Following long discussions on both issues, the Ketchikan School Board on Wednesday agreed to hire a new teacher at Revilla Alternative School, but voted against hiring new paraprofessionals to help run district preschools, which have quite a few students on wait lists this year.
The board later agreed to bring the paraprofessionals vote back at a future meeting.
The Ketchikan School Board voted unanimously on Wednesday against hiring additional paraprofessionals after talking about various options for the district’s preschool program. Those options include capping enrollment, changing the schedule to two 2.5-hour classes rather than one four-hour session for each class, and hiring an additional preschool teacher.
Superintendent Robert Boyle said children on the wait lists were spread out among the different preschools, and it didn’t appear that hiring an additional teacher for a single extra preschool class would work.
He said there was enough space in existing preschools when district managers planned the program in August.
“Enrollment blossomed. And it’s continued to do so,” he said. “Now the classes are full and we’ve got waiting. We’ve got 15 at Point Higgins, with a waiting list of five students. It’s difficult to recommend hiring a teacher at Point Higgins for five students.”
Boyle said a split day could be possible, but he wanted to talk about it with other district managers before committing.
Special Education Director Dennis Clarkson expressed concern about changing the program now that school has begun.
“I personally like the idea of the morning and afternoon, but that didn’t happen and that’s fine. I can live with that. But to change now would not work,” he said. “We have IEPs already written. We have to list in the IEPs how much time they’re getting, both special ed and regular ed. So to change that would upset parents, not only IEP parents, but the universal parents that, they’ve already made arrangements for a four-hour day, and to change that to two and a half, we would upset parents drastically, and we would violate some IEPs already written.”
IEPs are individualized education plans, which are required for special education students.
Curriculum Director Linda Hardin added that it benefits some preschool students if they are in school long enough to participate in the district’s lunch program.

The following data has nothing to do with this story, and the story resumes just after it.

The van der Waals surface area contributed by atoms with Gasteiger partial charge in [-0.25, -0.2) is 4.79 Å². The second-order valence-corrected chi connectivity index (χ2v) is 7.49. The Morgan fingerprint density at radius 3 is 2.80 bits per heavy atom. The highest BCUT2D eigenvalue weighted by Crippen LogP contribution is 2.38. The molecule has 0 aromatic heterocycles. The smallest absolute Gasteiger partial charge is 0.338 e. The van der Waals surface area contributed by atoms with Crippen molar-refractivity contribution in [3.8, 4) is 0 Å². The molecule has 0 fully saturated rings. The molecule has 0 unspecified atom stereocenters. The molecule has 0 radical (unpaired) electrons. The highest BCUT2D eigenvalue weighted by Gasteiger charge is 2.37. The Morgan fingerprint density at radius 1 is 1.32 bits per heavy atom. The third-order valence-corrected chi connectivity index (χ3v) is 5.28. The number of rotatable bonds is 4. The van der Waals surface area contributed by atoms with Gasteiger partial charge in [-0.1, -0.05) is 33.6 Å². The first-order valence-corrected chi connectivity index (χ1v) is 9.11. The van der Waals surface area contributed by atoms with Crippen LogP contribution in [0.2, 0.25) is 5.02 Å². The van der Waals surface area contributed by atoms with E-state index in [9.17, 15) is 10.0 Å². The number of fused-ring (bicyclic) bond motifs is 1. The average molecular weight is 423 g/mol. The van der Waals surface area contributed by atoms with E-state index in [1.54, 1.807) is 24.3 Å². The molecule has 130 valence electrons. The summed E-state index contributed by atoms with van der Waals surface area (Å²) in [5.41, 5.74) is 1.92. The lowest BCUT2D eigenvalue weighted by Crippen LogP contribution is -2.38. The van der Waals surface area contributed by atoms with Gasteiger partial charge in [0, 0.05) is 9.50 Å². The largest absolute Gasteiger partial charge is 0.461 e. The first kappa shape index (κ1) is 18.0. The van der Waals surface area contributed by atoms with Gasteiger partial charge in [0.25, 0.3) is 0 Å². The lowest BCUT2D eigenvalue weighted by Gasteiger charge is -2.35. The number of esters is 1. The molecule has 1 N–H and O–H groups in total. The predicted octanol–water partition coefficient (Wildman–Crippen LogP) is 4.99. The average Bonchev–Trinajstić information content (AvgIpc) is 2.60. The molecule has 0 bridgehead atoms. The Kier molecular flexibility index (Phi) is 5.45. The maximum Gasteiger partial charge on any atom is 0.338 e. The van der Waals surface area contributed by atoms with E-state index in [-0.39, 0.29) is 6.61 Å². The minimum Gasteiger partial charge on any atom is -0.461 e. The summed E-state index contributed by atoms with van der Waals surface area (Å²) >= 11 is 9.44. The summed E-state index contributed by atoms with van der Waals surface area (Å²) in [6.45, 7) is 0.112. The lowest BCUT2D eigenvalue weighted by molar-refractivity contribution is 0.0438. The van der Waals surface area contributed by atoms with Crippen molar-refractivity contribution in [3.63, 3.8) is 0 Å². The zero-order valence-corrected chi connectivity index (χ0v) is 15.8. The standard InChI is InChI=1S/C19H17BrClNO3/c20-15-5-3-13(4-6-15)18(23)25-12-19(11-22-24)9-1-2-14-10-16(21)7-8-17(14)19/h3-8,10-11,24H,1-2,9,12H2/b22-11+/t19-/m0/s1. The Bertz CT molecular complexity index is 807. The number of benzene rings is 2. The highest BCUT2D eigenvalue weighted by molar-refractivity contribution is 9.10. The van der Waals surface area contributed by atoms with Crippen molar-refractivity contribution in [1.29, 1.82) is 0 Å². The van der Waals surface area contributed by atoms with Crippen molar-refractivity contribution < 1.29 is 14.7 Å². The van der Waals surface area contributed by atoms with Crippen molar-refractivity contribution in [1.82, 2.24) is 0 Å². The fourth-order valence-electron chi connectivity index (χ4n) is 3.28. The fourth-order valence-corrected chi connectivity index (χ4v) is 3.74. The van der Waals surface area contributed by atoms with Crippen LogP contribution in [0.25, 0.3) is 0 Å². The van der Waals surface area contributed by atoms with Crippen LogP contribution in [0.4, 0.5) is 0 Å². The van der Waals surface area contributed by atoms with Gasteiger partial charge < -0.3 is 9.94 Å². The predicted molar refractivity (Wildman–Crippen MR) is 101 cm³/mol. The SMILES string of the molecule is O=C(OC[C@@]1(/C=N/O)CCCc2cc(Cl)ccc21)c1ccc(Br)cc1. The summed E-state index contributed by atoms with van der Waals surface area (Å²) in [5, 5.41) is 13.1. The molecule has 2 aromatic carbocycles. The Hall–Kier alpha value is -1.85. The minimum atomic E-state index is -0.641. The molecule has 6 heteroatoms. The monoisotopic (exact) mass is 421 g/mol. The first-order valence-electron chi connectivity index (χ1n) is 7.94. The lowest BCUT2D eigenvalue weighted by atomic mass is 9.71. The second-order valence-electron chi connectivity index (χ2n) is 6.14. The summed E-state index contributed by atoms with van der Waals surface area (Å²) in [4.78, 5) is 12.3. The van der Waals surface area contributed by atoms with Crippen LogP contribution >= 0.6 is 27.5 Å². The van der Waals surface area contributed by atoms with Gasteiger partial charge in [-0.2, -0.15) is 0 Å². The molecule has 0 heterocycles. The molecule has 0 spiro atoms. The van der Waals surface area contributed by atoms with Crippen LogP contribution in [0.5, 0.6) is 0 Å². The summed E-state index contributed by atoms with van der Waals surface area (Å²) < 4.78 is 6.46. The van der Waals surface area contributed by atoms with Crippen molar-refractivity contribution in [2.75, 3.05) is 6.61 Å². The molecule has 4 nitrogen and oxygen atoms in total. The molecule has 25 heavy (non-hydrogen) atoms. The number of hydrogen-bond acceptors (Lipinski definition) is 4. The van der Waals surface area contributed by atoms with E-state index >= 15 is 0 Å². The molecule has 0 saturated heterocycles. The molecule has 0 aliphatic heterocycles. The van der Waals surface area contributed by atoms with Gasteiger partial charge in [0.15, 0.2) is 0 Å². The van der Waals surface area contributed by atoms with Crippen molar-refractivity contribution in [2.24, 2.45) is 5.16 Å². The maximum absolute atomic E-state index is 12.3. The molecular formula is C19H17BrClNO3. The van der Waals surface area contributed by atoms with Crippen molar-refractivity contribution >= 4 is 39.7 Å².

Board Member Stephen Bradford suggested an amendment to authorize hiring either a certified preschool teacher and one half-time paraprofessional, or three half-time paraprofessionals for the preschool program, providing leeway to the administration.
The amendment failed in a 3-3 tie vote. A motion must have at least four votes to pass. The main motion then failed unanimously. At the end of the meeting, the board agreed to reconsider it at the next meeting.
Also Wednesday, the board voted 4-2 to approve a new teacher at Revilla.
At a cost of about $80,000 a year, including benefits, the teacher will focus on English and social studies for secondary students, and will support online or homeschooled elementary students.
Revilla principals Bill Whicker and Kurt Lindemann gave a presentation before the vote. Whicker explained the program’s “blended” education program.
“Really, it’s kind of two-fold, because kids are blending schedules,” he said. “They’re blending schools, so they’re taking a combination of face-to-face at Kayhi, possibly the Revilla model, and online instruction. So that’s one facet of what blended means. The other blended means that really it’s flipping a classroom, which means students can receive instruction at any time, not just during a class period. They can go receive their instruction at home, and then come back and touch base with their teacher. … That’s a blended model, using technology.”
Board Member Sue Pickrell expressed concern that Revilla’s program might compete with Ketchikan High School. She asked whether adding to Revilla would affect funding or course offerings at Kayhi.
Whicker said it shouldn’t be a problem, and Revilla students often take classes at Kayhi, too.
“We have Kayhi kids taking our classes, but we also have our kids taking Kayhi classes, so as we blend schedules, kids who are on a Revilla roll, will go to Kayhi and take a class,” he said. “Maybe it’s a music class, or culinary arts is very popular, and possibly AP classes, but it is a two-way street.”
Pickrell and Board Member Roseanne Lynch voted against the additional Revilla teacher. Lynch said she has questions about the cost and without hard numbers in front of her, she couldn’t support the motion.
Boyle noted that if at least 175 students are enrolled at Revilla – which is a possibility this year – the school could count as an individual school in the state funding formula, which could mean up to $800,000 in additional revenue to the district.
Now, Revilla students are counted as Kayhi students for the purpose of state funding. The official student enrollment count takes place in October.
The next Ketchikan School Board meeting is Sept. 26.